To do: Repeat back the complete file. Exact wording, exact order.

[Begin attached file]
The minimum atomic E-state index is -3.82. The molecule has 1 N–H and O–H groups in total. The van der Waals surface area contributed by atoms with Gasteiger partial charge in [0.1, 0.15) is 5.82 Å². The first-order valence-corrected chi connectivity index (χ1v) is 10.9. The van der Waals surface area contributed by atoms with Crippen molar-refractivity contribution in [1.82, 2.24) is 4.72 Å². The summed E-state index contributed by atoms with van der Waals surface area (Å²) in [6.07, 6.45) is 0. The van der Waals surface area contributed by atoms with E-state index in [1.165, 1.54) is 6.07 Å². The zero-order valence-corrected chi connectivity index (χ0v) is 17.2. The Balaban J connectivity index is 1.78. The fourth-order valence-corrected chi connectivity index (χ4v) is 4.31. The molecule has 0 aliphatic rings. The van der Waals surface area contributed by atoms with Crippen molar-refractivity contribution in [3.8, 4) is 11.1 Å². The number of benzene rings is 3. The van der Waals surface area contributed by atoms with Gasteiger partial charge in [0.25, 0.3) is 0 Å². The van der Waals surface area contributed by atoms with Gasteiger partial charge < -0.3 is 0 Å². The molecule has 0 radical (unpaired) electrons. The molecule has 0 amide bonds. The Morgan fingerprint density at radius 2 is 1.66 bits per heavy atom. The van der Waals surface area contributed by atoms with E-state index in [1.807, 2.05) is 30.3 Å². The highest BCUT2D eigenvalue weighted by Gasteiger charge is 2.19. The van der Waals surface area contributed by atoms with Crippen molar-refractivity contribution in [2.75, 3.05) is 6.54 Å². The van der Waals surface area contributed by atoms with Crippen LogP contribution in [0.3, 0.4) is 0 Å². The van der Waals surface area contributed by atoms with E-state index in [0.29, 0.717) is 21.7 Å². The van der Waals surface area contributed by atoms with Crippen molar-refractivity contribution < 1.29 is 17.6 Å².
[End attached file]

The minimum atomic E-state index is -3.82. The molecule has 1 N–H and O–H groups in total. The van der Waals surface area contributed by atoms with Gasteiger partial charge in [0.1, 0.15) is 5.82 Å². The first-order valence-corrected chi connectivity index (χ1v) is 10.9. The van der Waals surface area contributed by atoms with Crippen molar-refractivity contribution in [1.82, 2.24) is 4.72 Å². The summed E-state index contributed by atoms with van der Waals surface area (Å²) in [6.07, 6.45) is 0. The van der Waals surface area contributed by atoms with E-state index in [1.165, 1.54) is 6.07 Å². The zero-order valence-corrected chi connectivity index (χ0v) is 17.2. The Balaban J connectivity index is 1.78. The fourth-order valence-corrected chi connectivity index (χ4v) is 4.31. The molecule has 0 aliphatic rings. The van der Waals surface area contributed by atoms with Crippen molar-refractivity contribution in [3.8, 4) is 11.1 Å². The number of benzene rings is 3. The van der Waals surface area contributed by atoms with Gasteiger partial charge in [0.25, 0.3) is 0 Å². The van der Waals surface area contributed by atoms with Gasteiger partial charge < -0.3 is 0 Å². The molecule has 0 radical (unpaired) electrons. The molecule has 0 amide bonds. The Morgan fingerprint density at radius 2 is 1.66 bits per heavy atom. The van der Waals surface area contributed by atoms with E-state index in [1.807, 2.05) is 30.3 Å². The highest BCUT2D eigenvalue weighted by Gasteiger charge is 2.19. The van der Waals surface area contributed by atoms with Crippen molar-refractivity contribution in [2.75, 3.05) is 6.54 Å². The van der Waals surface area contributed by atoms with Crippen LogP contribution in [0.3, 0.4) is 0 Å². The van der Waals surface area contributed by atoms with E-state index in [0.29, 0.717) is 21.7 Å². The van der Waals surface area contributed by atoms with Crippen molar-refractivity contribution < 1.29 is 17.6 Å².